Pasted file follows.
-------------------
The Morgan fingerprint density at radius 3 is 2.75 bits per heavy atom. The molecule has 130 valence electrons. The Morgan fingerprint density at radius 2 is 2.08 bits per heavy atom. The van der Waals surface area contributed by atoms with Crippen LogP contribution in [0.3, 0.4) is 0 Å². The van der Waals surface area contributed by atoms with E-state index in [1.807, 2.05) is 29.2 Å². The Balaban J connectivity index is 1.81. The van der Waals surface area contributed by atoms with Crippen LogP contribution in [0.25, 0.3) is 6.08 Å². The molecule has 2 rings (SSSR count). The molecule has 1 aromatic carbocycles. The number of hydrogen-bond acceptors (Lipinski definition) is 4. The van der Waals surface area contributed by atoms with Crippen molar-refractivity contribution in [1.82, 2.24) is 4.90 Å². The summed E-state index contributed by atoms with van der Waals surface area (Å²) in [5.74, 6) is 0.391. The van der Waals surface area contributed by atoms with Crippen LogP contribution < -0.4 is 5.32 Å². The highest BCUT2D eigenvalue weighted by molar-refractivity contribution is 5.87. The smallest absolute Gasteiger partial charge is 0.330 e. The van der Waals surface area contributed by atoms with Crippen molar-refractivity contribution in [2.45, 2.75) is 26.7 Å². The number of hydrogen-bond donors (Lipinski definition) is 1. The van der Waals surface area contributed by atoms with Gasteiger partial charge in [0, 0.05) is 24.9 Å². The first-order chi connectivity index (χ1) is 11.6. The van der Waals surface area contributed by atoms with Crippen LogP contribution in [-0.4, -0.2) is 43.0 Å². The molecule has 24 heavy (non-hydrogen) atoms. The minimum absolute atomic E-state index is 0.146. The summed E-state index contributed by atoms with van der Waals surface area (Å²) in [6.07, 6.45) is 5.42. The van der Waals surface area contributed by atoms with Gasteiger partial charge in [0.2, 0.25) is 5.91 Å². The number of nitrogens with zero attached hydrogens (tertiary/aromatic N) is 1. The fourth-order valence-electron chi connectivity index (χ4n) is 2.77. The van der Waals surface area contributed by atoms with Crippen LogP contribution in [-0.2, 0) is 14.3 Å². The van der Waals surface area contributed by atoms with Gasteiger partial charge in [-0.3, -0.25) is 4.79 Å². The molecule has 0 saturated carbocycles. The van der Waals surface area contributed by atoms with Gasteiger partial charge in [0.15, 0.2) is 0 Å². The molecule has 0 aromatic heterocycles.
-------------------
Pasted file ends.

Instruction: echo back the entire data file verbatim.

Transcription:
The Morgan fingerprint density at radius 3 is 2.75 bits per heavy atom. The molecule has 130 valence electrons. The Morgan fingerprint density at radius 2 is 2.08 bits per heavy atom. The van der Waals surface area contributed by atoms with Crippen LogP contribution in [0.3, 0.4) is 0 Å². The van der Waals surface area contributed by atoms with E-state index in [1.807, 2.05) is 29.2 Å². The Balaban J connectivity index is 1.81. The van der Waals surface area contributed by atoms with Crippen LogP contribution in [0.25, 0.3) is 6.08 Å². The molecule has 2 rings (SSSR count). The molecule has 1 aromatic carbocycles. The number of hydrogen-bond acceptors (Lipinski definition) is 4. The van der Waals surface area contributed by atoms with Crippen molar-refractivity contribution in [1.82, 2.24) is 4.90 Å². The summed E-state index contributed by atoms with van der Waals surface area (Å²) in [5.74, 6) is 0.391. The van der Waals surface area contributed by atoms with Crippen LogP contribution < -0.4 is 5.32 Å². The highest BCUT2D eigenvalue weighted by molar-refractivity contribution is 5.87. The smallest absolute Gasteiger partial charge is 0.330 e. The van der Waals surface area contributed by atoms with Crippen molar-refractivity contribution in [2.45, 2.75) is 26.7 Å². The number of hydrogen-bond donors (Lipinski definition) is 1. The van der Waals surface area contributed by atoms with Gasteiger partial charge in [0, 0.05) is 24.9 Å². The first-order chi connectivity index (χ1) is 11.6. The van der Waals surface area contributed by atoms with Crippen LogP contribution in [-0.4, -0.2) is 43.0 Å². The molecule has 24 heavy (non-hydrogen) atoms. The minimum absolute atomic E-state index is 0.146. The summed E-state index contributed by atoms with van der Waals surface area (Å²) in [6.07, 6.45) is 5.42. The van der Waals surface area contributed by atoms with Gasteiger partial charge in [0.2, 0.25) is 5.91 Å². The number of nitrogens with zero attached hydrogens (tertiary/aromatic N) is 1. The fourth-order valence-electron chi connectivity index (χ4n) is 2.77. The van der Waals surface area contributed by atoms with Crippen LogP contribution in [-0.2, 0) is 14.3 Å². The van der Waals surface area contributed by atoms with Gasteiger partial charge in [-0.3, -0.25) is 4.79 Å². The molecule has 0 saturated carbocycles. The van der Waals surface area contributed by atoms with Gasteiger partial charge in [0.15, 0.2) is 0 Å². The molecule has 0 aromatic heterocycles.